“Thick” by Dr. Tressie McMillan-Cottom

Currently reading Thick, by Dr. Tressie McMillan Cottom. I champion Dr. McMillan Cottom’s work because she is that rare writer who accessibly, powerfully, and unapologetically bridges the silly, pernicious, and ridiculously self-inflicted (on both sides) divide between academia and the street…or in my case, the rural road.

Writing the “Roughneck Intersectionality” chapter of Montaigne in Barn Boots was one of the trickiest things I’ve done in a long time (perhaps since the “My People” chapter of Population 485). I don’t know that I got it right, but if I got any of it right it was because Dr. McMillan Cottom was part of it:

Through Dr. McMillan Cottom’s Twitter feed I discover we both cherish Dolly Parton, boiled dinner in cold weather, Robert Duvall in The Apostle, the poems of Lucille Clifton, and Lawry’s Seasoned Salt. And neither of us has seen Star Wars. By side effect, I am more receptive to her academic considerations on the study of race as an axis of stratification (which she kindly renders in terms I can understand). The day she described handling a hater by acting “country dumb,” I busted into a giant grin.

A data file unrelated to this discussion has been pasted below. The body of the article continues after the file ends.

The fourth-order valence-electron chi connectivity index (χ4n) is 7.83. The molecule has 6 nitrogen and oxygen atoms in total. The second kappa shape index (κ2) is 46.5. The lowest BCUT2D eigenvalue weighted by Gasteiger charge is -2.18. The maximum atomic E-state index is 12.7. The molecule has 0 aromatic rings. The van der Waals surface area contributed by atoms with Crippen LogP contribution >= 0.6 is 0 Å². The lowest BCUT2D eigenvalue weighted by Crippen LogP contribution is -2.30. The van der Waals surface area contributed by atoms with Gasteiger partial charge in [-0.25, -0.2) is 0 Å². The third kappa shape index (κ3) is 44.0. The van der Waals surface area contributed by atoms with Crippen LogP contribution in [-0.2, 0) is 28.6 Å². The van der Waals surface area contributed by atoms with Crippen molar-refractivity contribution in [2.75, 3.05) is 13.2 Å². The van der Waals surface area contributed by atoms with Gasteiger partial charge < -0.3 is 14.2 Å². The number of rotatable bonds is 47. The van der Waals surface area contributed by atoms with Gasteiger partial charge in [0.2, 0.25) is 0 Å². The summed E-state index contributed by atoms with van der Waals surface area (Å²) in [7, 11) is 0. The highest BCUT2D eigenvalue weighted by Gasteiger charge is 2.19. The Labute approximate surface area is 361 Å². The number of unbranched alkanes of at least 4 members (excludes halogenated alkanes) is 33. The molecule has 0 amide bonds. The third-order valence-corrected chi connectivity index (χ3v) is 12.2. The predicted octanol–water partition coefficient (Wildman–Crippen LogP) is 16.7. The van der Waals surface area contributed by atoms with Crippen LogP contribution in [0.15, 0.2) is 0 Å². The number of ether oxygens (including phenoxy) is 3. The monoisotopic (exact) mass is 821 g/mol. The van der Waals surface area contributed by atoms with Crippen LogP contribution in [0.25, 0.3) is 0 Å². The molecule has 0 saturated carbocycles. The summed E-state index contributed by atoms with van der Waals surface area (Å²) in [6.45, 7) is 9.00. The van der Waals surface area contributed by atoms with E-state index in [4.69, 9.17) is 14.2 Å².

Thick is not easy. Thick will not let you off the hook. Thick, as the academics say, is causing me to “interrogate” myself, past and present. I want to say that takes courage, but cripes, that ain’t courage, that’s basic empathy. Like Jesus would want you to do.

P.S. If you work in health care, be it in the ditches, on the street, or in the well-lit rooms, “Dying to Be Competent” is required reading.

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